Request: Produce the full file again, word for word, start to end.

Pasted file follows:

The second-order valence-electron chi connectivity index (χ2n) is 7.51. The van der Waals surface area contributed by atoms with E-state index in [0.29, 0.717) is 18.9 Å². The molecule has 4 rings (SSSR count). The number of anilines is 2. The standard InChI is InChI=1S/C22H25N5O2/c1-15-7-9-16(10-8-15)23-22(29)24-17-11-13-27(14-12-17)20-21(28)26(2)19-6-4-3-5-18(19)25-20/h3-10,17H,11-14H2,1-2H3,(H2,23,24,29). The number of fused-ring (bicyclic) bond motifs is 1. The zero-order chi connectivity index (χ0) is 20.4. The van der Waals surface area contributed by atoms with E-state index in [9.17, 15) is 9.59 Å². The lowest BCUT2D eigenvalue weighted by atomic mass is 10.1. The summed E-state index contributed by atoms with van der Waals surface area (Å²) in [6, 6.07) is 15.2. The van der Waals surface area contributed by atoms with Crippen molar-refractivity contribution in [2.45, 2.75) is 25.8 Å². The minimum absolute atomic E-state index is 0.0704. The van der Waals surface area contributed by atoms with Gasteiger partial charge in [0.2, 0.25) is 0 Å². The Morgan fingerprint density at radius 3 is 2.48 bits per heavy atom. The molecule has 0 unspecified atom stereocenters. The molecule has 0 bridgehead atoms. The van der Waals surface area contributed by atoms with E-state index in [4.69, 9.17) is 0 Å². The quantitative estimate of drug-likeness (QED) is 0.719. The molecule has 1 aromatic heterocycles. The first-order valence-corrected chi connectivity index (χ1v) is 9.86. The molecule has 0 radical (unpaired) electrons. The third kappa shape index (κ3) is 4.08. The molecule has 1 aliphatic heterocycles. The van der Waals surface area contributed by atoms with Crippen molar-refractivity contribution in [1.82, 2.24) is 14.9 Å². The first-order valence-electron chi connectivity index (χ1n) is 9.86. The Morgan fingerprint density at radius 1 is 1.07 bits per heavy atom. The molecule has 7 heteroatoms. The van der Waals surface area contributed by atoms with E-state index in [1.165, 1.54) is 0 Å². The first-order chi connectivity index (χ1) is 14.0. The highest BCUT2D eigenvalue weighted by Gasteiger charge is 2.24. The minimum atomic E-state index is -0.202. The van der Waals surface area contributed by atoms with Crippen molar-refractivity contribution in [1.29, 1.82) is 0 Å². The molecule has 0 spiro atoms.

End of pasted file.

The second-order valence-electron chi connectivity index (χ2n) is 7.51. The van der Waals surface area contributed by atoms with E-state index in [0.29, 0.717) is 18.9 Å². The molecule has 4 rings (SSSR count). The number of anilines is 2. The standard InChI is InChI=1S/C22H25N5O2/c1-15-7-9-16(10-8-15)23-22(29)24-17-11-13-27(14-12-17)20-21(28)26(2)19-6-4-3-5-18(19)25-20/h3-10,17H,11-14H2,1-2H3,(H2,23,24,29). The number of fused-ring (bicyclic) bond motifs is 1. The zero-order chi connectivity index (χ0) is 20.4. The van der Waals surface area contributed by atoms with E-state index in [9.17, 15) is 9.59 Å². The lowest BCUT2D eigenvalue weighted by atomic mass is 10.1. The summed E-state index contributed by atoms with van der Waals surface area (Å²) in [6, 6.07) is 15.2. The van der Waals surface area contributed by atoms with Crippen molar-refractivity contribution in [2.45, 2.75) is 25.8 Å². The minimum absolute atomic E-state index is 0.0704. The van der Waals surface area contributed by atoms with Gasteiger partial charge in [0.2, 0.25) is 0 Å². The Morgan fingerprint density at radius 3 is 2.48 bits per heavy atom. The molecule has 0 unspecified atom stereocenters. The molecule has 0 bridgehead atoms. The van der Waals surface area contributed by atoms with E-state index in [4.69, 9.17) is 0 Å². The quantitative estimate of drug-likeness (QED) is 0.719. The molecule has 1 aromatic heterocycles. The first-order valence-corrected chi connectivity index (χ1v) is 9.86. The molecule has 0 radical (unpaired) electrons. The third kappa shape index (κ3) is 4.08. The molecule has 1 aliphatic heterocycles. The van der Waals surface area contributed by atoms with Crippen molar-refractivity contribution in [1.82, 2.24) is 14.9 Å². The first-order valence-electron chi connectivity index (χ1n) is 9.86. The Morgan fingerprint density at radius 1 is 1.07 bits per heavy atom. The molecule has 7 heteroatoms. The van der Waals surface area contributed by atoms with E-state index in [1.165, 1.54) is 0 Å². The first-order chi connectivity index (χ1) is 14.0. The highest BCUT2D eigenvalue weighted by Gasteiger charge is 2.24. The minimum atomic E-state index is -0.202. The van der Waals surface area contributed by atoms with Crippen molar-refractivity contribution in [1.29, 1.82) is 0 Å². The molecule has 0 spiro atoms.